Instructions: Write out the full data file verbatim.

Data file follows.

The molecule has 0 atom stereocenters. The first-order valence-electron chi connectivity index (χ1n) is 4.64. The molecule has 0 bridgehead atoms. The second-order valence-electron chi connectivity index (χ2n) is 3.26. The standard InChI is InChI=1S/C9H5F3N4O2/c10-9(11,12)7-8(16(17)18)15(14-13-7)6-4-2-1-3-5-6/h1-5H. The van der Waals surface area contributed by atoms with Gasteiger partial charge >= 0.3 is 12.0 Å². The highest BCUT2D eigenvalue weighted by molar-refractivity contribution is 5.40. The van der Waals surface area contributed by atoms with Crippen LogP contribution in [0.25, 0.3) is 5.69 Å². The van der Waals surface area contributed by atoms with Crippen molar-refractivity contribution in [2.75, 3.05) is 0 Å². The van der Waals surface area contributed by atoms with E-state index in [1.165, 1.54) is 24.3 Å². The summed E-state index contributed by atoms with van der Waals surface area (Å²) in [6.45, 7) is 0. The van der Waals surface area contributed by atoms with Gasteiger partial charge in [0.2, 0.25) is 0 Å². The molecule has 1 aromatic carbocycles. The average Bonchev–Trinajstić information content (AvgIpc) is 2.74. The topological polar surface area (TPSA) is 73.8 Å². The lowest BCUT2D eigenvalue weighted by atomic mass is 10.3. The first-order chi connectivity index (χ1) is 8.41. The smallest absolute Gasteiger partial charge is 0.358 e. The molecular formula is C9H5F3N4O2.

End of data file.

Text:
The molecule has 0 atom stereocenters. The first-order valence-electron chi connectivity index (χ1n) is 4.64. The molecule has 0 bridgehead atoms. The second-order valence-electron chi connectivity index (χ2n) is 3.26. The standard InChI is InChI=1S/C9H5F3N4O2/c10-9(11,12)7-8(16(17)18)15(14-13-7)6-4-2-1-3-5-6/h1-5H. The van der Waals surface area contributed by atoms with Gasteiger partial charge >= 0.3 is 12.0 Å². The highest BCUT2D eigenvalue weighted by molar-refractivity contribution is 5.40. The van der Waals surface area contributed by atoms with Crippen LogP contribution in [0.25, 0.3) is 5.69 Å². The van der Waals surface area contributed by atoms with Crippen molar-refractivity contribution in [2.75, 3.05) is 0 Å². The van der Waals surface area contributed by atoms with E-state index in [1.165, 1.54) is 24.3 Å². The summed E-state index contributed by atoms with van der Waals surface area (Å²) in [6.45, 7) is 0. The van der Waals surface area contributed by atoms with Gasteiger partial charge in [0.2, 0.25) is 0 Å². The molecule has 1 aromatic carbocycles. The average Bonchev–Trinajstić information content (AvgIpc) is 2.74. The topological polar surface area (TPSA) is 73.8 Å². The lowest BCUT2D eigenvalue weighted by atomic mass is 10.3. The first-order chi connectivity index (χ1) is 8.41. The smallest absolute Gasteiger partial charge is 0.358 e. The molecular formula is C9H5F3N4O2.